As residents of southern Kyrgyzstan mark five years since the ethnic clashes that killed hundreds and left tens or even hundreds of thousands homeless, many people in the regional hub of Osh -- the epicenter of the June 2010 violence -- might be tempted to look back in anger.
After all, more than 400 people -- two-thirds of them ethnic Uzbeks -- were killed and thousands more were injured in the four days of clashes between Kyrgyz and ethnic Uzbeks.
Tens or hundreds of thousands of ethnic Uzbeks were thought to have been displaced by the violence that ravaged southern Kyrgyzstan, a region a sizable Uzbek minority has called home for centuries.
Since the violence, for many ethnic Uzbeks and Kyrgyz in the area, mutual contacts have been largely limited to joint prayers in mosques and encounters in local bazaars.
But Khairullo Jalolov, an Uzbek man from Osh, describes a Kyrgyz neighbor whose friendship was tested during those dark days of 2010 as "like a brother."
"We've always had a good neighborliness with Kubat...and his family," says Jalolov. "Our daughters were classmates and would go to school together."
But that Friday, June 10, which he says was shaping up as an "ordinary day," would turn bloody as simmering ethnic tensions and lawlessness took hold in swaths of the city, in many cases pitting neighbor against neighbor.
"Kubat's eldest daughter had just given birth in the local maternity hospital, and he was going to visit her and he asked me to come along," Jalolov recalls. "We visited Kubat's daughter, and on our way back we were stopped by a group of young men, a mob of complete strangers."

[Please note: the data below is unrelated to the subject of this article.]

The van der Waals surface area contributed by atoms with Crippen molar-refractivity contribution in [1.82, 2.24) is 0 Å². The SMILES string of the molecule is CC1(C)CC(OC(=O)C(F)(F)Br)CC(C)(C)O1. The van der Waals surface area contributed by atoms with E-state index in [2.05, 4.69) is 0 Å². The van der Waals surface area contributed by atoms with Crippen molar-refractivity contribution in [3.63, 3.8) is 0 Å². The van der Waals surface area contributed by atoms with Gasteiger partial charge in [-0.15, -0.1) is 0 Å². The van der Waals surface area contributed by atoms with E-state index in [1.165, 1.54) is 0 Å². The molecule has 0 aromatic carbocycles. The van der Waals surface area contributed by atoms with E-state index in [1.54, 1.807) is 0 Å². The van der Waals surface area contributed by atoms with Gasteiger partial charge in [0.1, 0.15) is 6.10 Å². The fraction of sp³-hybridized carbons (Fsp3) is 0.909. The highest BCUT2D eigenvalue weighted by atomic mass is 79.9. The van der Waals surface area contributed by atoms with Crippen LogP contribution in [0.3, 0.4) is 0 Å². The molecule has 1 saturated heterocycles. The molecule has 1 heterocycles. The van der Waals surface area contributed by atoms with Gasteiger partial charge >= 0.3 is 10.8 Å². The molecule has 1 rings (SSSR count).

Jalolov says he and Kubat, who were on foot, got separated, and he was brutally beaten by the marauding gang.
There was no way for him to know at the time that he was among the first victims of the wave of violence that would devastate his city and drive his family from their home.
Gutted By Fire
Jalolov was taken to a nearby hospital, where he underwent treatment for nearly a week for severe injuries.
As authorities failed to assert control, mobs continued to march on neighborhoods, attacking residents and setting fire to homes.
"While I was in the hospital, my wife and our four children hid in our cellar," Jalolov says. "When the mobs were going door-to-door looking for Uzbeks, Kubat went to my house and took my family to his own home and hid them."
He was just in time. Jalolov's home lay in a particularly vulnerable section of Osh, in the predominantly ethnic Uzbek neighborhood of Cheryomushki where barricades were being erected in the streets and "SOS" messages were famously being scrawled on asphalt and, in at least one case, on a rooftop. By June 11, it had been gutted by fire. The family's car and other belongings were also set ablaze.
PHOTO GALLERY: The Aftermath Of Ethnic Violence In Osh
"Four days later, when the clashes died down, Kubat helped my wife and children to go to a camp for Uzbek refugees," Jalolov says. "I wasn't aware of any of this. My wife and daughters told me about it later when I joined them in the camp [after being discharged from the hospital]."
Jalolov and his family returned to Osh later in the month to find many Uzbek-owned homes and businesses torched and destroyed. The leafy Cheryomushki neighborhood was hit hardest.
According to official statistics, more than 1,500 homes were burned in Osh alone.
Jalolov has since rebuilt his modest one-story house and returned to work in the city's central heating station.
Many of Jalolov's relatives have left Kyrgyzstan since the violence that so deeply scarred the city and its people.
But Jalolov's friendship with his Kyrgyz neighbor hasn't changed, he says.
"We still keep in close contact with Kubat and his family," Jalolov says. "He's like my own brother."